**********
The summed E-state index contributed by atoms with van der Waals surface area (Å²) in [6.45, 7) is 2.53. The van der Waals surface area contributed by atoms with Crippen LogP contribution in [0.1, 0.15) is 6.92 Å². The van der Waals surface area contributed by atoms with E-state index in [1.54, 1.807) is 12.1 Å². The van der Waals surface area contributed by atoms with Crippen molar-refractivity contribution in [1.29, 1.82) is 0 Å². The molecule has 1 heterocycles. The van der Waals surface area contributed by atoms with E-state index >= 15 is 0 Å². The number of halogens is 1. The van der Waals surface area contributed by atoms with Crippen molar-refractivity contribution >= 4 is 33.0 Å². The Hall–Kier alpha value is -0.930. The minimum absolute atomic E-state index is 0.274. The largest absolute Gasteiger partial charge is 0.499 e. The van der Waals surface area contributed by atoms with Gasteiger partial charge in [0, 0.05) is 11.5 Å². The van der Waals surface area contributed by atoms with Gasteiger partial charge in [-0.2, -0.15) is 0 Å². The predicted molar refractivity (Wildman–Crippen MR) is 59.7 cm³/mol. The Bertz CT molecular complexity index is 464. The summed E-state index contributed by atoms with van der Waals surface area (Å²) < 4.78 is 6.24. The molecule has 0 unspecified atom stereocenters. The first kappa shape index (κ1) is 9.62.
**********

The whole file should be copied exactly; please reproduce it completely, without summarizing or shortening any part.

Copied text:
The summed E-state index contributed by atoms with van der Waals surface area (Å²) in [6.45, 7) is 2.53. The van der Waals surface area contributed by atoms with Crippen LogP contribution in [0.1, 0.15) is 6.92 Å². The van der Waals surface area contributed by atoms with E-state index in [1.54, 1.807) is 12.1 Å². The van der Waals surface area contributed by atoms with Crippen molar-refractivity contribution in [1.29, 1.82) is 0 Å². The molecule has 1 heterocycles. The van der Waals surface area contributed by atoms with E-state index >= 15 is 0 Å². The number of halogens is 1. The van der Waals surface area contributed by atoms with Crippen molar-refractivity contribution >= 4 is 33.0 Å². The Hall–Kier alpha value is -0.930. The minimum absolute atomic E-state index is 0.274. The largest absolute Gasteiger partial charge is 0.499 e. The van der Waals surface area contributed by atoms with Gasteiger partial charge in [0, 0.05) is 11.5 Å². The van der Waals surface area contributed by atoms with Gasteiger partial charge in [-0.2, -0.15) is 0 Å². The predicted molar refractivity (Wildman–Crippen MR) is 59.7 cm³/mol. The Bertz CT molecular complexity index is 464. The summed E-state index contributed by atoms with van der Waals surface area (Å²) < 4.78 is 6.24. The molecule has 0 unspecified atom stereocenters. The first kappa shape index (κ1) is 9.62.